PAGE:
There was a suggestion about changing the name to the Freedom Fund or something similar. “We pushed as hard as we could to make sure that the word ‘equity’ stayed in place, because we didn’t want to desensitize what’s really the honest truth of what we’re facing—especially in a state like New Mexico, where black and brown children are disproportionately impacted when it comes to issues related to education and poverty. As a minority majority state, we shouldn’t be afraid to tackle issues like this when they’re so important to the communities that are directly impacted. As a woman of color who is in the Legislature, I had a responsibility to my own community to make sure that we didn’t desensitize this issue,” Rubio explained.

Rubio said she’s excited about what they have been able to accomplish; however, the work doesn’t end there. “It’s not just about passing legislation. It’s actually making sure that the legislation we’ve passed has long-lasting effects and, as we move forward, so do the hearts and minds of the people who are representing our communities, so they will continue to see the value in what we accomplished and what we continue to accomplish over the course of the next few years,” Rubio said.

What Rubio believes led many legislators to support the work, is that they resonated with the idea of building a new generation of stewards for New Mexico’s land. “We really want as many children as possible, not only to learn from and experience the outdoors, but have that experience evolve into their adult life. When we’re talking about creating an economy around outdoor recreation, I’m also thinking about it in ways that it’s not only going to be sustainable, but that it’s also going to be very cognizant of the fact that the land that we’re on is with Native American communities that have faced a lot of displacement over the history of our state. I think it’s critical that some recognition around this happens when talking about stewardship.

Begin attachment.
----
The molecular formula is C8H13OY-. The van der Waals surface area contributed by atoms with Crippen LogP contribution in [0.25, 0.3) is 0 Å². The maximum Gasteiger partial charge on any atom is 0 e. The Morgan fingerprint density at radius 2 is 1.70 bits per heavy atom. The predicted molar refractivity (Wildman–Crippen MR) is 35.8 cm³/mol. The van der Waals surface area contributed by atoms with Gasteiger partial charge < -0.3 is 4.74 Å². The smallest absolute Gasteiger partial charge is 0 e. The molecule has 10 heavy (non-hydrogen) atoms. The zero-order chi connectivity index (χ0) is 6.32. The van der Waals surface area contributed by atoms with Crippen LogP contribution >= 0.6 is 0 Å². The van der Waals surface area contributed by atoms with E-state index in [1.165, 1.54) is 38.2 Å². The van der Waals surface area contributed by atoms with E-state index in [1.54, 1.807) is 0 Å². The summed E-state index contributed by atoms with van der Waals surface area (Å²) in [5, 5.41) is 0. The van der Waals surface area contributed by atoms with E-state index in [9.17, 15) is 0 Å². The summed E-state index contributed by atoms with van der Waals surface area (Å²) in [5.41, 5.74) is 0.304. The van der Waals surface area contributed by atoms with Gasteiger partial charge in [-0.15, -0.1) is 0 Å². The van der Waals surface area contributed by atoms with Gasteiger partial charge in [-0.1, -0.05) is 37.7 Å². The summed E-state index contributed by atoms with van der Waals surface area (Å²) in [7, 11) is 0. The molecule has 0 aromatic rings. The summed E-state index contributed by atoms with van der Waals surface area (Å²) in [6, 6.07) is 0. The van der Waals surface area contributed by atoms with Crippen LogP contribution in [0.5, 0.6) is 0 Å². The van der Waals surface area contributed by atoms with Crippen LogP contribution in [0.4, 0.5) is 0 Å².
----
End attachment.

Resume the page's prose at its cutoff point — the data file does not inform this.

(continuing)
The goal for Rubio and others this legislative session, as New Mexico is trying to legalize recreational cannabis, is to secure a percentage of the revenues from that potential income to fund the Outdoor Equity Fund. “Our goal is to eventually have 30,000 children with access to the outdoors in ways that they don’t right now—and not just necessarily the way that some of us think of in terms of experiencing and exploring the wilderness. We have a lot of young people in the city of Las Cruces who have never experienced some of our own incredible outdoor spaces like the Organ Mountains Desert Peaks National Monument. It’s really about how do we bring some of these opportunities to young people who have such amazing spaces just in their backyard.” she said.

“Even with the impact of COVID-19 in New Mexico we’re so lucky, I can jump on my bike and, within a couple minutes, be on a ditch bank, ride 20 miles and not have to worry about seeing a ton of people out without masks on. I’m really excited that when we get past COVID-19—and we’re able to go back to normal when it comes to being outside, and we’re able to congregate with more people,—the vision that we have for the outdoor equity fund will expand and be a lot more. The outdoors is really where we find that peace that many of us are needing at these moments.” Rubio shared.

This story is a staff report from The Paper.